A fireplace and TV can extend the functional purpose of this feature and provides a great alternative hosting location for game or movie nights with family and friends. When thinking of including an outdoor living room in your new exterior space, consider these key design principles:
Make Sure It’s Large Enough
Ensure that the space is large enough to accommodate the typical largest-sized group you may regularly host. This means not only that there is enough room for everyone to take a seat, but also to make sure that everyone is able to be under the roof structure in case the weather changes to rain or the sun is out in full.
Install the TV in the Right Location
Having a television outside is a great luxury, and there are outdoor TV models to chose from. You’ll still want to ensure that it’s protected from severe elements, so discount any mounting location that leaves it vulnerable to excess moisture, heat from a fireplace, direct sunlight, or high winds. You’ll also want to keep in mind any glare that may occur when the sun is low. A professional outdoor living designer is familiar with exterior TV installations and can guide you with your options.
Consider Any Storage Needs
Some outdoor furniture will require being covered or having the cushions stored in the winter, so take a moment to consider if you’d like these storage needs to be accounted for in the outdoor space or if you’ll need to find storage elsewhere.
To Screen or Not to Screen
Some neighborhoods are lucky to not have large bug problems, but if you don’t want the hassle of dealing with mosquitoes or other pests whenever you’re trying to enjoy your outdoor living room, look into including screens in the structure. Retractable screens are an ideal option and can be designed to work on almost any size opening.
Keep Privacy in Mind
If you have close neighbors, be sure to account for what they may be able to see in your new space. Fireplaces or walls can be positioned to block the view, or screens with a privacy mesh can be used. Curtains may also be used if that fits with the style of your space and your preferred level of maintenance.
Outdoor living space with several nighttime lighting options.
It’s not the most glamorous aspect, especially next to new landscaping and beautiful outdoor living spaces, but when the sun goes down, lighting is essential to enjoying your outdoor living areas and ensuring safety.
It’s important to think of visibility in all areas of your outdoor space. If an area is too dark, it won’t be as functional for you as it could be. Alternatively, if you have provided the wrong type of light in an area, you may find that the evening ambiance isn’t what you always dreamed of. Exterior lighting schemes should strike a balance between making a space bright enough to be useful and safe, and dim enough to enjoy the evening outside.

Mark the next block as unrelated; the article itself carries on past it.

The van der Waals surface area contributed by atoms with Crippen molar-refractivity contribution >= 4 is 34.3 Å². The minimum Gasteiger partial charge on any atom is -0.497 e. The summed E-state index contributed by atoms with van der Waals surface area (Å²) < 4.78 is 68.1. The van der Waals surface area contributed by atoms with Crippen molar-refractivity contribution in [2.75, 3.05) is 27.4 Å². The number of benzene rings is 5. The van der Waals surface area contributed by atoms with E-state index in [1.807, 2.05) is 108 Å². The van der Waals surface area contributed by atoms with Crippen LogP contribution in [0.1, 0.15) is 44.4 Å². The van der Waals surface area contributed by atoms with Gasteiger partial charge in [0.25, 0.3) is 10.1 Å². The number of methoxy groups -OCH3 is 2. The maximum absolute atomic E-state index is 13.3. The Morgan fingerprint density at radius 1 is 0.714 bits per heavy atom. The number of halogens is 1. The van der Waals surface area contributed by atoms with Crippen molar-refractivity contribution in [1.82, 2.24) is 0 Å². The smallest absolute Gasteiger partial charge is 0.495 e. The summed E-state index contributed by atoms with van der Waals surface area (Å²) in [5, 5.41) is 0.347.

You probably won’t need a lamp at your firepit, but the path to get to it should have some illumination. If you want to have a late-night barbecue, you’ll need more than a sconce or two nearby to ensure the grill area is safe. Remember that your outdoor fireplace will provide plenty of warmth, but not enough light for some twilight reading. Pool lighting can act as a safety feature to prevent someone from accidentally falling in, while also providing a large filtered light over a large area.
Lights spaced throughout plantings mean that the colors and variety of your landscaping can still be enjoyed after sun-down. Motion-sensor lighting on the outskirts of your outdoor living spaces can help with security. They can also help guests find their way, but not detract from the atmosphere in the main areas. Lights in or near steps prevent injuries as well. Integrated lighting can be a stylish feature if your outdoor living space has several or tall staircases.
Lighting is a subtle addition to an outdoor project with a lot of impact.
There are many exterior lighting products available, and even interior lights can be configured to work in covered outdoor spaces, such as a statement-making chandelier hanging in the center of a gazebo. Solar-powered lights along paths are an easy and cost-effective method of adding just enough illumination.
Great lighting outside can change the entire character of your exterior space into something new and ensure that you are able to enjoy your space any time, day or night.
The information outlined in this guide has provided you with the initial considerations of planning and designing your new outdoor living space, but there are more steps to go.
The next step is to speak with an outdoor living specialist to discuss your ideas and needs to determine what’s feasible. Your consultant can assist you with honing your plans even further and can provide insight and information regarding timelines, permits, budgeting and more.